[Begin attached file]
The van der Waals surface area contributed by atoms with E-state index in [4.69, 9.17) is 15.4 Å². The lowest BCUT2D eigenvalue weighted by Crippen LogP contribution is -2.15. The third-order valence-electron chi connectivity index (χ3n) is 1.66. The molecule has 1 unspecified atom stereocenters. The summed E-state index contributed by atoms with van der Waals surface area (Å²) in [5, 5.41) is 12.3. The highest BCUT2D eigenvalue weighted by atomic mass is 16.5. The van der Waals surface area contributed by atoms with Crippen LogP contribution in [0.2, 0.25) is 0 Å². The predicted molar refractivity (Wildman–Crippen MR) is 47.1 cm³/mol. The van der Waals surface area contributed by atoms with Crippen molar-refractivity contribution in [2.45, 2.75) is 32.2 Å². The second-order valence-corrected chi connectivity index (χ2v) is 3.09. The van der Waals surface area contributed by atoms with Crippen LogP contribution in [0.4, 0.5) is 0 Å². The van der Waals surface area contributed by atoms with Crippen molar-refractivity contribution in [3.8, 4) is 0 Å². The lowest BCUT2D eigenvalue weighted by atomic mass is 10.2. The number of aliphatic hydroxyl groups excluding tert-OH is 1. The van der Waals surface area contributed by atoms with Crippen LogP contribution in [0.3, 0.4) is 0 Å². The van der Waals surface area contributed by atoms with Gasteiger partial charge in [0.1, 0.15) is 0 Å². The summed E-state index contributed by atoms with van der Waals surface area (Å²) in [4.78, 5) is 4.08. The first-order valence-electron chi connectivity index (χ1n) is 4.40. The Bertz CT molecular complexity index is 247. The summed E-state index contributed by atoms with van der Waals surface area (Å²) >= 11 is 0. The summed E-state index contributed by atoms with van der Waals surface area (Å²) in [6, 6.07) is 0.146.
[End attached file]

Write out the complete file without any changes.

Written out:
The van der Waals surface area contributed by atoms with E-state index in [4.69, 9.17) is 15.4 Å². The lowest BCUT2D eigenvalue weighted by Crippen LogP contribution is -2.15. The third-order valence-electron chi connectivity index (χ3n) is 1.66. The molecule has 1 unspecified atom stereocenters. The summed E-state index contributed by atoms with van der Waals surface area (Å²) in [5, 5.41) is 12.3. The highest BCUT2D eigenvalue weighted by atomic mass is 16.5. The van der Waals surface area contributed by atoms with Crippen LogP contribution in [0.2, 0.25) is 0 Å². The predicted molar refractivity (Wildman–Crippen MR) is 47.1 cm³/mol. The van der Waals surface area contributed by atoms with Crippen molar-refractivity contribution in [2.45, 2.75) is 32.2 Å². The second-order valence-corrected chi connectivity index (χ2v) is 3.09. The van der Waals surface area contributed by atoms with Crippen LogP contribution in [0.4, 0.5) is 0 Å². The van der Waals surface area contributed by atoms with Crippen molar-refractivity contribution in [3.8, 4) is 0 Å². The lowest BCUT2D eigenvalue weighted by atomic mass is 10.2. The number of aliphatic hydroxyl groups excluding tert-OH is 1. The van der Waals surface area contributed by atoms with Crippen LogP contribution in [0.3, 0.4) is 0 Å². The van der Waals surface area contributed by atoms with Gasteiger partial charge in [0.1, 0.15) is 0 Å². The summed E-state index contributed by atoms with van der Waals surface area (Å²) in [4.78, 5) is 4.08. The first-order valence-electron chi connectivity index (χ1n) is 4.40. The Bertz CT molecular complexity index is 247. The summed E-state index contributed by atoms with van der Waals surface area (Å²) >= 11 is 0. The summed E-state index contributed by atoms with van der Waals surface area (Å²) in [6, 6.07) is 0.146.